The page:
Fundamental changes are needed to improve the roles of councillors serving communities in England, academics have said. More needs to be done to strengthen the office of councillor, with key areas for improvement including more access to information, better training and changing public perceptions of the job.
The Voice of the Councillor is a report published following a year-long inquiry by De Montfort University Leicester (DMU)’s Local Governance Research Unit and The Municipal Journal. It recommends a series of steps to improve the office of councillor which, argue the researchers, would make it far more effective.
Professor Colin Copus, head of the LGRU and co-author of the report, drew on the report this week as he gave evidence to the Communities and Local Government Scrutiny Panel at the House of Commons.
He said: “We ask much of our councillors but often seem reluctant to balance that with supporting them or developing a clear understanding of what they do and of the limitations on their office they must overcome. It was the aim of the commission and of the final report to redress that balance.”
More than 300 councillors took part in round table discussions, across England where they spoke about their roles, work, the pressures and frustrations they face and what they felt was needed to strengthen what they do. In addition, 128 written submissions were received and councillors also shared their views on social media. It was the first study of its kind, for some years, to visit councillors across the country and ask them about their experiences of being a councillor. In addition, the National Association of Local Councils conducted a survey of its members and parish councillors also made a major contribution to the round table discussions.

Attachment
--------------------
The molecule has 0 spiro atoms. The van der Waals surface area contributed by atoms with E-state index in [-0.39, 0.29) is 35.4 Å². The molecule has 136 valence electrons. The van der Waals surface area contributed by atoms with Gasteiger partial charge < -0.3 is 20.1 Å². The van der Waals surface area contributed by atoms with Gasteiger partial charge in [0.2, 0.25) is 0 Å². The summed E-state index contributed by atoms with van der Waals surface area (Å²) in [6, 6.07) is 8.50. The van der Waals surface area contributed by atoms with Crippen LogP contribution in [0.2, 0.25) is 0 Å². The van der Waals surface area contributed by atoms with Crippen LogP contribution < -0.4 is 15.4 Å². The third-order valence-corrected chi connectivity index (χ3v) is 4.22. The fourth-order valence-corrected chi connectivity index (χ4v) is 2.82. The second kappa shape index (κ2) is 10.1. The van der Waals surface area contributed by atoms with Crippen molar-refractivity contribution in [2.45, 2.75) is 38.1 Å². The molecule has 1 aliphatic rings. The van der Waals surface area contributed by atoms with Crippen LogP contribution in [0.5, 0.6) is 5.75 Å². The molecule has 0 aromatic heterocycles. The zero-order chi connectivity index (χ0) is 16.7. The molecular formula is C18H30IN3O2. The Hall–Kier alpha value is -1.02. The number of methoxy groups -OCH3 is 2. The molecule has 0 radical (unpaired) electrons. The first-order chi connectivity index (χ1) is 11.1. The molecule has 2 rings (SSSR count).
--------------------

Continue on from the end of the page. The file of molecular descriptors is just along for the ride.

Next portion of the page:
The report found:
• Councils were not providing enough information to councillors for them to properly do their jobs. In some cases, councillors were submitting Freedom of Information requests to their own councils for information
• Action is needed to increase diversity among councillors so that councils better reflect the communities they represent
• A proper system of support training and development should be implemented
• Workload was increasing, as were the range of organisations councillors were expected to deal with, including companies, private and public agencies
• Councillors were frustrated that members of the public thought they had more powers and responsibilities than they did
• Councillors were not given adequate support from staff working in the council’s administrative, technical or policy departments
The authors say there should be an independent inquiry into councillor expenses and time off in lieu for public duties.
One county councillor told researchers they worked every day of the week, weekends and evening meetings, saying: “I believe there must be a recognition of the type of work, and the volume of work and the level of responsibility there is here.”
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Prof Copus added: “Councillors are not craving praise or even recognition for what they do, rather they expect their office, its roles, functions, powers, responsibilities and, importantly, its limitations to be recognised and accounted for by those with whom they interact.”
Rachel Wall, researcher to the commission and a co-author of the report, commented: "The parish stream of the commission, supported by the National Association of Local Councils and Cllr Mike Evans, was particularly important for me – having served as a parish councillor I understand the frustrations we heard, and the complex relationships between parish and town councillors and principal authorities is still not fully understood. I hope the report and recommendations it contains are able to help drive that conversation forward."
The project was supported by the Chair of the Communities and Local Government Committee, Clive Betts MP. The intention of the report is to inform national and local policy debate and local practice so as to strengthen the office of councillor.
Posted on Wednesday 25th October 2017